Another day, another casual video. This too cannibalizes my future essays to try and create a new and meaningful conversation.
This time, I want to talk about Melisandre and one of her lesser known (or at least lesser-discussed) powers: She’s a master of bird law.
One small addendum that I want to add, is that Jon also receives a letter from Ramsay ‘directly’ in Jon’s sixth point-of-view chapter. Its the wedding invitation that he opens after fighting RattleMance in the training yard. Previously I had always assumed that Mance simply overheard the letters contents (the wedding to Arya in Barrowton) and thus that’s when Mance and Melisandre decided to start the ‘wedding rescue plot’.
That still makes a ton of sense to me, because Abel first joined Bolton’s group of followers near Barrowton. Furthermore, there is a brief moment where Theon hear’s music coming from a nearby inn while riding with Roose Bolton (“They rode past a stable and a shuttered inn with a wheat sheaf painted on its sign. Reek heard music coming through its windows.” — REEK III, ADWD).
So it’s entirely plausible that Mance first rode to Barrowton, per the clues from Jon’s original wedding invitation. This could simply be because of, as I said, Mance overhearing the wedding details from Jon in the training yard. This does not necessarily change the fact that Stannis could have been also instructing Melisandre and Mance to start a rescue at Winterfell separately from that wedding invitation.
While I’ve got ideas for my next video, I’d be curious to see if this one creates a few questions that might drive me to record a different video first.
I’ve been stuck for a while on some essays. So I decided to start some casual videos to explore some related topics. Here is the first, its about Mance’s ‘true’ mission. This retreads some ground from an earlier essay, but I think this format might reach or more effectively communicate some of those earlier ideas.
This video is hopefully the first of several to tackle small ideas about the north. Hope you like it.
NOTE: This will probably be incorporated into the Mannifesto at some point but for now I’m posting as a mostly self-contained piece.
This essay serves one purpose and one only:
To reveal the secret mission that was Mance Rayder’s true goal in the north during the events of A Dance with Dragons.
Explain the relevance of that mission on other aspects of the plot.
Explore significant implications of its discovery.
Let’s get straight to business then.
“I only sing the songs that better men have made.”
MANCE RAYDER — JON I, A STORM OF SWORDS
So I think I made a compelling case for Jenny’s song actually being the prophetic ‘song of ice and fire’.
However that was more of building block than a capstone in my exploration of these ideas. This essay, the spiritual successor to that one, articulates the following:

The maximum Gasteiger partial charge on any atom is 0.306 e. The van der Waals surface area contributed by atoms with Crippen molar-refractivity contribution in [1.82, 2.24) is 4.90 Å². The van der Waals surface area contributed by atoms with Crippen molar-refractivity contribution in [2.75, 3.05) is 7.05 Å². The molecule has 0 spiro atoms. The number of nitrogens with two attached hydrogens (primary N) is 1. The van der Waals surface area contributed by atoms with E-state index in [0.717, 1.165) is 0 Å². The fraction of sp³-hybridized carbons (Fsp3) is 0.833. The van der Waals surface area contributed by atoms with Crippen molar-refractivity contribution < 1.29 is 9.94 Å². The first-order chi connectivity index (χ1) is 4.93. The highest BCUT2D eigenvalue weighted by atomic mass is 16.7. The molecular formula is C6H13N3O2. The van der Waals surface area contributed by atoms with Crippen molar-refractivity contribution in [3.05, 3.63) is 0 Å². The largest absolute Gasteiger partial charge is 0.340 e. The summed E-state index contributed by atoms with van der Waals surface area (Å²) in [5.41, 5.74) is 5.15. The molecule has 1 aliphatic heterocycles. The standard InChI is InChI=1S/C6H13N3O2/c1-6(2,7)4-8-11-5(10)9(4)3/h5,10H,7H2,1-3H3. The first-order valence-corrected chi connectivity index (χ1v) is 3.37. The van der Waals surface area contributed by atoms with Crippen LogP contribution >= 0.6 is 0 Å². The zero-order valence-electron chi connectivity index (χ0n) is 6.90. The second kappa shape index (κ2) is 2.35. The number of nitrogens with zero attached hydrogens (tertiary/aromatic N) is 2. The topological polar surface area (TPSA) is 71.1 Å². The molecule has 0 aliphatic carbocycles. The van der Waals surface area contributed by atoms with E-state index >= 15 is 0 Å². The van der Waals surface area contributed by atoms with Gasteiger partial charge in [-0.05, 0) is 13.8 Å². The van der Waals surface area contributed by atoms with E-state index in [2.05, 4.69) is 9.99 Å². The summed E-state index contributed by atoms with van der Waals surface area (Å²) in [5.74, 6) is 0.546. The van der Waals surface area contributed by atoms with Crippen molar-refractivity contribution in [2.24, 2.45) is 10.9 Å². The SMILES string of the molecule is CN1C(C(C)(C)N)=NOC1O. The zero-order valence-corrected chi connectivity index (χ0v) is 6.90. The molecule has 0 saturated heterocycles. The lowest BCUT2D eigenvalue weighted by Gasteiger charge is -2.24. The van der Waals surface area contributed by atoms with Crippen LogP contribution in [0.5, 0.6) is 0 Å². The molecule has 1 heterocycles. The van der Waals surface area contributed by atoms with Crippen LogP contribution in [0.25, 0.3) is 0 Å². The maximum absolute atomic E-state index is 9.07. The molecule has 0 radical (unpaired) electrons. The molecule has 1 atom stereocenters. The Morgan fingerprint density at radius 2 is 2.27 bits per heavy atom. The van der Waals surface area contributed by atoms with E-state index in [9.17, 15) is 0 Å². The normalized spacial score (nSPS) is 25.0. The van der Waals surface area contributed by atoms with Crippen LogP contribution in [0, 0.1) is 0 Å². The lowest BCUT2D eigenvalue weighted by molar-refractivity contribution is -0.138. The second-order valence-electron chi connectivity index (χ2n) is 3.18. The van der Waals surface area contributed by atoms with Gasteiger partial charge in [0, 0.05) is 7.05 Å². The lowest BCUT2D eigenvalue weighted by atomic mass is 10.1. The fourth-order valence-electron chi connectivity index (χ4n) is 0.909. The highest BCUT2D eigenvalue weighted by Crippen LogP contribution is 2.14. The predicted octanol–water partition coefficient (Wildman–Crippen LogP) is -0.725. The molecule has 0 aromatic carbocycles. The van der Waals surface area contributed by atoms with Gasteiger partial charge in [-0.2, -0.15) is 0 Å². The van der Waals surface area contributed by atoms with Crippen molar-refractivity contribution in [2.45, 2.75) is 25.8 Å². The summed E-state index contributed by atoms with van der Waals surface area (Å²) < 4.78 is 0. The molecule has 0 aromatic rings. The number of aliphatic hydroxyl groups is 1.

There are many singers in contemporary Westeros that know Jenny’s song.
A close examination of these singers and their manifestations of the song gives us a fuller picture of the song’s nature, themes and content.
A number of careful observations seemingly allow the inference of a second verse from the song.
This possible verse suggests something profound was planned at Winterfell.
Something involving Mance.
Mance Rayder is the son of Duncan “the Small” Targaryen and Jenny of Oldstones.
Depending upon your beliefs regarding the legitimacy of Jon and/or Aegon, this may render Mance to have a more legitimate claim.
Mance may have been fathered (directly or –more likely– otherwise) by Bloodraven.
The ‘evidence’ for these arguments is largely unconventional and will be disagreeable to many readers. I don’t deny this.
This is because a large portion of based on analysis of motifs, prose, patterns. It’s not the kind of hard “in-world” facts that most of us know and love. It draws from an understanding of Martin’s other works and the prominent, pervasive themes throughout his career. It has elements of SWAG (scientific wild-ass guesses) based on existing precedents. It invokes some analysis of the text that may be symbolic (thus scientifically untestable) allusions. The idea culminates with an examination of elements that tie things together like a rug in The Big Lebowski. Continue reading
Is Mance Rayder a component of Stannis’s strategy to defeat the Boltons?
As I argue here, there is every reason to see that Stannis would fake Mance’s death to benefit his campaign. Further, there are several elements of Stannis’s larger strategy that seem haphazard and juvenile when taken at face value. These concerns are resolved if you come to the conclusion that Stannis and Mance must have been acting in concert. Continue reading